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Red tape rising: 2010's record flood of regulation

Posted: Monday, November 01, 2010

Regulation ranks high among this year's election issues, and new data on what it's costing Americans certainly justify voters' concern. In fiscal year 2010, the federal government adopted 43 major rules that will cost Americans a whopping $26.5 billion annually - the highest amount on record and more than the GDP of some 90 countries.

This torrent of regulation would be problematic under any circumstances.

But it is particularly detrimental during a tepid economic recovery. It raises prices, stifles wages and job creation, and diverts dollars from investment and innovation.

Regulatory burdens have been increasing for years. Even during the supposedly "deregulatory" Bush administration, some $70 billion in new federal rules were adopted. But, under the Obama administration, the red tape has worsened to unprecedented levels, data provided by the Government Accountability Office shows. The FY 2010 total, in fact, is nearly twice that of any other year since 1981, the earliest year for which records are available.

Only five major rules in the past year eased regulatory burdens, at a relatively modest savings of $1.5 billion.

Unlike on-budget spending, there is no transparent accounting of regulatory costs. Instead, they are largely hidden in the form of lost jobs, higher prices, and slowed investment. If anything, the actual costs of the FY 2010 rules are likely higher than $26 billion, since regulators tend to minimize the costs of their rules.

The regulations unleashed during the past year affect every segment of American life. Fifteen involve financial regulation. Another five stem from the Obama health care makeover. Ten others are from the Environmental Protection Agency, including the first mandatory reporting of "greenhouse gas" emissions and new more stringent fuel economy standards (adopted jointly with the National Highway Traffic Safety Administration).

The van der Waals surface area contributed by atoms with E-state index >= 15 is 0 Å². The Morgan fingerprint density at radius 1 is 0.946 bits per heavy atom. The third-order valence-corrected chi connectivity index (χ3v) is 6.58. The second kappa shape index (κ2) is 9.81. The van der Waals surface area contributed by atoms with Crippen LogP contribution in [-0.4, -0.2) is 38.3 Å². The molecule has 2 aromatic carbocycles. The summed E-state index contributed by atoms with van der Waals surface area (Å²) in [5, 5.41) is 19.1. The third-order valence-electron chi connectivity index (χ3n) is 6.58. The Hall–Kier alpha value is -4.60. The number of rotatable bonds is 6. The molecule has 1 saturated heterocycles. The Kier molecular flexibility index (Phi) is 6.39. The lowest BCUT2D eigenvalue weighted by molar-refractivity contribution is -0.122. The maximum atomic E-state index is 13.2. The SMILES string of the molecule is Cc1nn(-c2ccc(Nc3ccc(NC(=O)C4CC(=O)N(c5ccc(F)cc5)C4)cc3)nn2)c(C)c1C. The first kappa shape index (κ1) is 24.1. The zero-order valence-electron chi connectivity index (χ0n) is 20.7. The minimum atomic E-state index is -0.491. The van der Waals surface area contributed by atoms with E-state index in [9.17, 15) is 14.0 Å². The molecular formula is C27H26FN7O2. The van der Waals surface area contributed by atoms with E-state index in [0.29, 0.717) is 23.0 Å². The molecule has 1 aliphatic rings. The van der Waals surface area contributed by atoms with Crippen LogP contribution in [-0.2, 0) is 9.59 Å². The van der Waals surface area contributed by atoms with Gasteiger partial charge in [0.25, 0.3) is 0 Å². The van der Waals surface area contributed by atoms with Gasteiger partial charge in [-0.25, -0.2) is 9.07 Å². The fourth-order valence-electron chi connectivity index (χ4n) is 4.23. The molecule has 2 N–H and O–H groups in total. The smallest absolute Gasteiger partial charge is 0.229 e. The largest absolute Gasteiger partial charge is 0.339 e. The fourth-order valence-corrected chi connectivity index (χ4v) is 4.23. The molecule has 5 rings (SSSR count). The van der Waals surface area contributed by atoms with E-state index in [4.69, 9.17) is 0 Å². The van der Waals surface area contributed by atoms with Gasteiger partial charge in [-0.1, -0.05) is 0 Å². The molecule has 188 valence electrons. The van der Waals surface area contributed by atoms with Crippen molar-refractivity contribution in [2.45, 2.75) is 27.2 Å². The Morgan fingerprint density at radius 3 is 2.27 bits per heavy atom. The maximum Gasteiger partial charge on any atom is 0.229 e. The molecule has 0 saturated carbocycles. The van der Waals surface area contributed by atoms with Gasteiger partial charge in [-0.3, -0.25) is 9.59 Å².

The new fuel standards, in fact, are the most expensive of the FY 2010 regulations - with an eye-popping price tag of more than $10 billion each year. The agency acknowledges that consumers will bear the cost in the form of higher sticker prices of up to $985 for each vehicle.

Other costly new rules include:

• Mandated quotas for renewable fuels, costing almost $8 billion a year for the next 15 years. By diverting crop production to fuels and away from food, EPA predicts the rule could increase food costs.

• Efficiency standards for residential water heaters, heating equipment, and pool heaters, costing some $1.3 billion. The rules will raise the price of a typical gas storage water heater by $120.

• Limits on "effluent" discharges from construction sites, costing more than $800 million. Regulators estimate the new rules will force the closure of 147 construction firms and the loss of 7,257 jobs. Homebuyers also will bear some of the costs, with an increase in mortgage costs of about $1,953.

There's every reason to believe the regulatory deluge will worsen next year, as yet more financial and health care regulations are released.

The EPA already is writing an array of budget-busting rules, including even more stringent fuel economy standards. And the Federal Communications Commission is mulling new Internet regulations that would undermine investment in broadband infrastructure.

It won't be easy to stem this red tide, although a number of remedies have been proposed. Among them is the automatic "sun-setting" of rules (an expiration date, essentially), as well as requiring congressional approval of all new major regulations. Lawmakers should seriously consider such worthwhile steps.

But such procedural reforms - while necessary - won't be enough.

Regulatory costs will continue to rise until policymakers appreciate the burdens being imposed on Americans and the economy, and start exercising the political will to reduce those burdens.

Unfortunately, political leaders of both parties have lacked such an appreciation for far too long. The question now is, will that change given voters' concern about the problem? Or will that concern continue to be ignored?

• James Gattuso is senior research fellow in regulatory policy for The Heritage Foundation, where Diane Katz is a research fellow in regulatory policy.



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